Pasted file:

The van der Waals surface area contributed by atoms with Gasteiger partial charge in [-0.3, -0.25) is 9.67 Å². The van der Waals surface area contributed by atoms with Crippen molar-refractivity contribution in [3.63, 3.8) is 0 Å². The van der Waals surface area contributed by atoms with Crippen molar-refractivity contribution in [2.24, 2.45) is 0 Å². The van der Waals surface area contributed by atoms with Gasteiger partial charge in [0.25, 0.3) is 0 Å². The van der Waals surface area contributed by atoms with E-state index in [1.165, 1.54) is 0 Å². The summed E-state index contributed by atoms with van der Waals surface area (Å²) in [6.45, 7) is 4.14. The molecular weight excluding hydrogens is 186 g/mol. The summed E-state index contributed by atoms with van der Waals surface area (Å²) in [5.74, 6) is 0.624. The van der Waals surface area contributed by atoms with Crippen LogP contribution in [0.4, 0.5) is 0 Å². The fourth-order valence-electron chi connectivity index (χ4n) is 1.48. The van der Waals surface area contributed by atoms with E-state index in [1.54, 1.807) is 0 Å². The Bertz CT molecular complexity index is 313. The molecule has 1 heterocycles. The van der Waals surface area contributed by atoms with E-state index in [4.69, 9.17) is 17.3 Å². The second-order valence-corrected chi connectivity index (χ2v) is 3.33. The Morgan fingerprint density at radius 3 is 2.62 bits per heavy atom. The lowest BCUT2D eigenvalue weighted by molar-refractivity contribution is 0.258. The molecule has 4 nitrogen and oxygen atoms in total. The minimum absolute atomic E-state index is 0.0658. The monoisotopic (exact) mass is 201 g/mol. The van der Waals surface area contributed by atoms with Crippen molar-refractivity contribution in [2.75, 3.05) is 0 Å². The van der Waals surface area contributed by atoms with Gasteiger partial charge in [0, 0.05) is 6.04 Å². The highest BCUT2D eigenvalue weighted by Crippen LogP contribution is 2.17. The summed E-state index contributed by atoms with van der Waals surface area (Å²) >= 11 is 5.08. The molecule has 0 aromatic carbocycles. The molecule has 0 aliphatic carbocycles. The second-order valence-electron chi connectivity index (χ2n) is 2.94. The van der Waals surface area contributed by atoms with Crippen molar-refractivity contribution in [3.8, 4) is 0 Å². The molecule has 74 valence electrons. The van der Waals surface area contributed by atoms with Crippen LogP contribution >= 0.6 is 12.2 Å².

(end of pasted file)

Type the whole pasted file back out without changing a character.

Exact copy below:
The van der Waals surface area contributed by atoms with Gasteiger partial charge in [-0.3, -0.25) is 9.67 Å². The van der Waals surface area contributed by atoms with Crippen molar-refractivity contribution in [3.63, 3.8) is 0 Å². The van der Waals surface area contributed by atoms with Crippen molar-refractivity contribution in [2.24, 2.45) is 0 Å². The van der Waals surface area contributed by atoms with Gasteiger partial charge in [0.25, 0.3) is 0 Å². The van der Waals surface area contributed by atoms with E-state index in [1.165, 1.54) is 0 Å². The summed E-state index contributed by atoms with van der Waals surface area (Å²) in [6.45, 7) is 4.14. The molecular weight excluding hydrogens is 186 g/mol. The summed E-state index contributed by atoms with van der Waals surface area (Å²) in [5.74, 6) is 0.624. The van der Waals surface area contributed by atoms with Crippen LogP contribution in [0.4, 0.5) is 0 Å². The fourth-order valence-electron chi connectivity index (χ4n) is 1.48. The van der Waals surface area contributed by atoms with E-state index in [1.54, 1.807) is 0 Å². The Bertz CT molecular complexity index is 313. The molecule has 1 heterocycles. The van der Waals surface area contributed by atoms with E-state index in [4.69, 9.17) is 17.3 Å². The second-order valence-corrected chi connectivity index (χ2v) is 3.33. The Morgan fingerprint density at radius 3 is 2.62 bits per heavy atom. The lowest BCUT2D eigenvalue weighted by molar-refractivity contribution is 0.258. The molecule has 4 nitrogen and oxygen atoms in total. The minimum absolute atomic E-state index is 0.0658. The monoisotopic (exact) mass is 201 g/mol. The van der Waals surface area contributed by atoms with Crippen molar-refractivity contribution in [2.75, 3.05) is 0 Å². The van der Waals surface area contributed by atoms with Gasteiger partial charge in [0, 0.05) is 6.04 Å². The highest BCUT2D eigenvalue weighted by Crippen LogP contribution is 2.17. The summed E-state index contributed by atoms with van der Waals surface area (Å²) >= 11 is 5.08. The molecule has 0 aromatic carbocycles. The molecule has 0 aliphatic carbocycles. The second-order valence-electron chi connectivity index (χ2n) is 2.94. The van der Waals surface area contributed by atoms with Crippen molar-refractivity contribution in [3.8, 4) is 0 Å². The molecule has 74 valence electrons. The van der Waals surface area contributed by atoms with Crippen LogP contribution >= 0.6 is 12.2 Å².